On Fri, Apr 7, 2017 at 6:32 PM, Michael Paquier
<michael.paqu...@gmail.com> wrote:
> On Sat, Apr 8, 2017 at 1:59 AM, Robert Haas <robertmh...@gmail.com> wrote:
>> On Fri, Apr 7, 2017 at 3:59 AM, Heikki Linnakangas <hlinn...@iki.fi> wrote:
>>> I think the "SCRAM" part is more important than "SHA-256", so -1 on that.
>> I agree.  The point here isn't that we're using a better hashing
>> method, even if a lot of people *think* that's the point.  The point
>> is we're using a modern algorithm that has nice properties like "you
>> can't impersonate the client by steeling the verifier, or even by
>> snooping the exchange".
>> But "sasl" might be even better.
> FWIW, my opinion has not changed much on the matter, I would still
> favor "sasl" as the keyword used in pg_hba.conf. What has changed in
> my mind though is that defining no mechanisms with an additional
> option mean that all possible choices are sent to the client. But if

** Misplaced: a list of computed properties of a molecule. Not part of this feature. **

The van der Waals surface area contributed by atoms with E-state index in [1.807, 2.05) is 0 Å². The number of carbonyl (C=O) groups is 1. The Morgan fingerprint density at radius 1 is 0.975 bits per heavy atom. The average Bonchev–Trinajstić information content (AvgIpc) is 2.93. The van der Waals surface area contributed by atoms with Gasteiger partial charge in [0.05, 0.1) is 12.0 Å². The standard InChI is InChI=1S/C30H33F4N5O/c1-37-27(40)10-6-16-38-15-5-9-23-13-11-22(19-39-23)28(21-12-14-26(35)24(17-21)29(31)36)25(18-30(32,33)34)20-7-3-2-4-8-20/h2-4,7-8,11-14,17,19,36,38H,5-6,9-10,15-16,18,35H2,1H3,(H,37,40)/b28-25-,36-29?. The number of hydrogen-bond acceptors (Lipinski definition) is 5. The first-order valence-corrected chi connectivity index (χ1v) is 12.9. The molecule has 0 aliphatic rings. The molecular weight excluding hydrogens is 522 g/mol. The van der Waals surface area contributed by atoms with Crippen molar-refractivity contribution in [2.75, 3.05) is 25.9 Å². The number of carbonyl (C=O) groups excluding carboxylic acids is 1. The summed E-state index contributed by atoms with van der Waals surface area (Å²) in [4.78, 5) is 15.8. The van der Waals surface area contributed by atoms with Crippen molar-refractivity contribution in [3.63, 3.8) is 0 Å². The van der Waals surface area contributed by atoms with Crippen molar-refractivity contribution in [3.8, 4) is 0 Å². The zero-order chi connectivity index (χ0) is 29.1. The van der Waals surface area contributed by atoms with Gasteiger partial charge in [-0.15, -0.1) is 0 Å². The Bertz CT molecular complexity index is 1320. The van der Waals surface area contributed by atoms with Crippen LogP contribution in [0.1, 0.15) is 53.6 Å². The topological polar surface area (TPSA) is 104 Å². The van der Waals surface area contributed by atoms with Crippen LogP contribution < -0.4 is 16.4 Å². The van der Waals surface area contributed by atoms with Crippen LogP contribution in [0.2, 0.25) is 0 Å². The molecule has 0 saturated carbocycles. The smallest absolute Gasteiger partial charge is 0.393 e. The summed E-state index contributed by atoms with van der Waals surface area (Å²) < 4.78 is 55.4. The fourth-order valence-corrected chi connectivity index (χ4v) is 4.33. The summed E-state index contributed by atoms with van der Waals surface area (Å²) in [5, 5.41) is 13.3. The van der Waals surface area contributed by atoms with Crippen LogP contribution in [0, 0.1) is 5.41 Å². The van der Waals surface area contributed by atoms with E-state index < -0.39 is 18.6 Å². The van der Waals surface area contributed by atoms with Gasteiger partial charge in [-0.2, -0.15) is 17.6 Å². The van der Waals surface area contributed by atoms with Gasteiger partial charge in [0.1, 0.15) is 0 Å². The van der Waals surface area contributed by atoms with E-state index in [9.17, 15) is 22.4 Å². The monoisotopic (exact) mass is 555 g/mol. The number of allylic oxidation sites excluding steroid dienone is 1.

> you define a list of mechanisms, then we'll just send back to the
> client the specified list as a possible choice of exchange mechanism:
> host all all blah.com sasl mechanism=scram-sha-256-plus
> Here for example the user would not be allowed to use SCRAM-SHA-256,
> just SCRAM with channel binding.
> Such an option makes sense once we add support for one more mechanism
> in SASL, like channel binding, but that's by far a generic approach
> that can serve us for years to come, and by admitting that nothing
> listed means all possible options we don't need any immediate action.

Yes, that all seems quite sensible.  What exactly is the counter-argument?

Robert Haas
EnterpriseDB: http://www.enterprisedb.com
The Enterprise PostgreSQL Company

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